No such thing as a free bribe
new dramatic heights. But to his contemporary foes, he was a scandalous scrounger.
Plagued for most of his life by debt, Wagner would often write to acquaintances asking for
money. He was an expert in the field of solicited generosity.
His friend Franz Liszt was also his father-inlaw, and Wagner cunningly used his wife to encourage sympathy. “I would commit theft if I could make my wife happy,” he said.
His financial dire straits, however, owed more to his expensive and fashionable taste rather than outright poverty.
While working on his masterpiece, “The Ring of the Nibelung,” Wagner spent a fortune to provide himself the perfect environment for composing, with specially tailored curtains to absorb noise and daylight, the best carpeting and silk clothes. He believed art could not be crafted with cheap liquor and a hard bed. Paul Johnson, in his book “Creators,” called Wagner a hedonistic sponge.
Although not as extreme as Wagner, artists generally cannot seek excellence purely on their talent alone. Many famous artists were therefore born of the rich patronage for the arts.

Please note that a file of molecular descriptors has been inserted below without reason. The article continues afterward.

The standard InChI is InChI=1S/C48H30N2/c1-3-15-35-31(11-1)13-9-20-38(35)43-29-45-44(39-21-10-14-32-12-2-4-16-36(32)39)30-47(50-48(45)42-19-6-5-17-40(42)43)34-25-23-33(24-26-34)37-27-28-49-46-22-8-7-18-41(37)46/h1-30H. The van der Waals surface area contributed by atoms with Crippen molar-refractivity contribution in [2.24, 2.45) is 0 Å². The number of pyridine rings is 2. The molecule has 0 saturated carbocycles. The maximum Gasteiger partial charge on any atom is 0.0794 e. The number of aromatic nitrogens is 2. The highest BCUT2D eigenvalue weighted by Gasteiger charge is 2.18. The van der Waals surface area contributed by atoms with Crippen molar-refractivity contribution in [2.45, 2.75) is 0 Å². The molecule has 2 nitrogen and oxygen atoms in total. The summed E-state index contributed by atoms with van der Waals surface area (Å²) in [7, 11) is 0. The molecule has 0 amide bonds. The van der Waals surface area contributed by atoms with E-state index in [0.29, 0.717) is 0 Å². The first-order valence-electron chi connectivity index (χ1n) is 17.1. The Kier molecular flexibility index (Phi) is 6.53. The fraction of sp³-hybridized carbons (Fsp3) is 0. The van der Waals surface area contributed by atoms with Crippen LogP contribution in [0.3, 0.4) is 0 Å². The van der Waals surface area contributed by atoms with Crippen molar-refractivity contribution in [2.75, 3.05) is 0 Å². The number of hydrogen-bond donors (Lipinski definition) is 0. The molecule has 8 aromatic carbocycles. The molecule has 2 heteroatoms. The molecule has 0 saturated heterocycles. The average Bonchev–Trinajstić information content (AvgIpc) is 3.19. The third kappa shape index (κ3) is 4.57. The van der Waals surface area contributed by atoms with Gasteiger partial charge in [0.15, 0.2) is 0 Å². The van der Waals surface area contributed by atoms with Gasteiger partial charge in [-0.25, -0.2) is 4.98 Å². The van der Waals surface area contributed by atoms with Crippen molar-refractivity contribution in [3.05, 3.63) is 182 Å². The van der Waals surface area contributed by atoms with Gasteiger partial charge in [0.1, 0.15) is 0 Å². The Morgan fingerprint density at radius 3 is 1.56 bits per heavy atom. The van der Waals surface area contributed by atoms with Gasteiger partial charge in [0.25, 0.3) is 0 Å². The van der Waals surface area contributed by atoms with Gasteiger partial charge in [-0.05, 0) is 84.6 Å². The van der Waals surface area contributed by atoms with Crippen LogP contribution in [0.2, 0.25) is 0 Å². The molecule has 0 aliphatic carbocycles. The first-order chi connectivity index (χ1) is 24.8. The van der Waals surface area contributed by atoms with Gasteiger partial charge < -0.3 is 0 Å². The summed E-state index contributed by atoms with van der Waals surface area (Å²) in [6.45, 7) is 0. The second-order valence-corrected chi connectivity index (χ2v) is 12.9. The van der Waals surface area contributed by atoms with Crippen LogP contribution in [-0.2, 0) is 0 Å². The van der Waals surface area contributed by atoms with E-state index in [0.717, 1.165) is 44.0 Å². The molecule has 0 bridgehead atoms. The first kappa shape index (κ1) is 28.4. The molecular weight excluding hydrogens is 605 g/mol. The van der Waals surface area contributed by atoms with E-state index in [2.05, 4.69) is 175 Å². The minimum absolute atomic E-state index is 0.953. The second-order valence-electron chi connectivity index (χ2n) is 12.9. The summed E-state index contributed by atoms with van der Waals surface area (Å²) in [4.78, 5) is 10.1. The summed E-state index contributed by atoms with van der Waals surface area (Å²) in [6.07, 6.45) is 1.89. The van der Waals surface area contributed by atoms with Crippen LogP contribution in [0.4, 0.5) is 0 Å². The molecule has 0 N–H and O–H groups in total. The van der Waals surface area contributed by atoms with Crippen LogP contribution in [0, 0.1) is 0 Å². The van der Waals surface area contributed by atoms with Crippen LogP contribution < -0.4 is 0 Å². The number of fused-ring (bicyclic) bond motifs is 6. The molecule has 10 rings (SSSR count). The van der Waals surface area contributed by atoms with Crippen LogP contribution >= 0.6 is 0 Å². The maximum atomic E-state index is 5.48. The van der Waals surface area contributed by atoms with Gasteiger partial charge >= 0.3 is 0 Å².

Joseph Haydn, known as the “Father of the Symphony,” was given limitless freedom to experiment under the wings of Hungary’s aristocratic Esterhazy family.
Few composers enjoyed such luxury and support, as Haydn was free to choose any musician
and rehearse as much as he wanted without financial worry.
But there is always a price to pay. To satisfy his principal patron Prince Nikolaus, Haydn wrote 126 trios for the baryton, the prince’s favorite string instrument, now rarely played.
Patronage sometimes can eat away at artistic freedom, which had led some artists to draw strict lines against sponsorship.
The famous artistic couple Christo and Jeanne-Claude rely on bank loans to finance
their mammoth environmental works, covering monumental landscapes and buildings with
cloth, while rejecting sponsorships. To them, the only person authorized to offer a freebie is Santa
Claus. It’s a pity that such nobility and pride is so rare among politicians and judges.
The bribery scandal swirling around businessman Park Yeon-cha has taken Korea’s political and governmental circles by storm, and a candidate for prosecutor-general recently had to step down on revelation of his surreptitious “sponsorship” activities. No luxury comes without a price tag.
This chain of toxic practices should be cut off to stop its poisonous spread.
Legislators and prosecutors are much better off than artists, and won’t likely go hungry even without a few patrons on their side.
The writer is an editorial writer of the JoongAng Ilbo.
By Shin Ye-ri [firstname.lastname@example.org]
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